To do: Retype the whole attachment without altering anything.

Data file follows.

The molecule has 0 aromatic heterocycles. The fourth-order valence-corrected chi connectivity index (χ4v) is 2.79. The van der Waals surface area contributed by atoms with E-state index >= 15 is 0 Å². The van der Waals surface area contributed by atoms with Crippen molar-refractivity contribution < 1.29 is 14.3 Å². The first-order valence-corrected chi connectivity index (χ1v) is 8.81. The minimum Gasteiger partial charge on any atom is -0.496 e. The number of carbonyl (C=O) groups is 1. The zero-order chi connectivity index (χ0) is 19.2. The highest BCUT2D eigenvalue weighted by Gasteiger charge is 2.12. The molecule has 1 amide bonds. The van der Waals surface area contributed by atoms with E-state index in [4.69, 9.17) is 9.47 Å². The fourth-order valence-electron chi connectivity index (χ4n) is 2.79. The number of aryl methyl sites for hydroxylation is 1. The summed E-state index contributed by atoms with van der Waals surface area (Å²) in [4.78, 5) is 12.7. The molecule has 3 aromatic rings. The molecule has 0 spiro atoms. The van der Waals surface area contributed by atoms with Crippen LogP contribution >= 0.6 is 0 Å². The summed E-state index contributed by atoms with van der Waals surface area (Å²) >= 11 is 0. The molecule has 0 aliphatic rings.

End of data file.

The molecule has 0 aromatic heterocycles. The fourth-order valence-corrected chi connectivity index (χ4v) is 2.79. The van der Waals surface area contributed by atoms with E-state index >= 15 is 0 Å². The van der Waals surface area contributed by atoms with Crippen molar-refractivity contribution < 1.29 is 14.3 Å². The first-order valence-corrected chi connectivity index (χ1v) is 8.81. The minimum Gasteiger partial charge on any atom is -0.496 e. The number of carbonyl (C=O) groups is 1. The zero-order chi connectivity index (χ0) is 19.2. The highest BCUT2D eigenvalue weighted by Gasteiger charge is 2.12. The molecule has 1 amide bonds. The van der Waals surface area contributed by atoms with E-state index in [4.69, 9.17) is 9.47 Å². The fourth-order valence-electron chi connectivity index (χ4n) is 2.79. The number of aryl methyl sites for hydroxylation is 1. The summed E-state index contributed by atoms with van der Waals surface area (Å²) in [4.78, 5) is 12.7. The molecule has 3 aromatic rings. The molecule has 0 spiro atoms. The van der Waals surface area contributed by atoms with Crippen LogP contribution >= 0.6 is 0 Å². The summed E-state index contributed by atoms with van der Waals surface area (Å²) >= 11 is 0. The molecule has 0 aliphatic rings.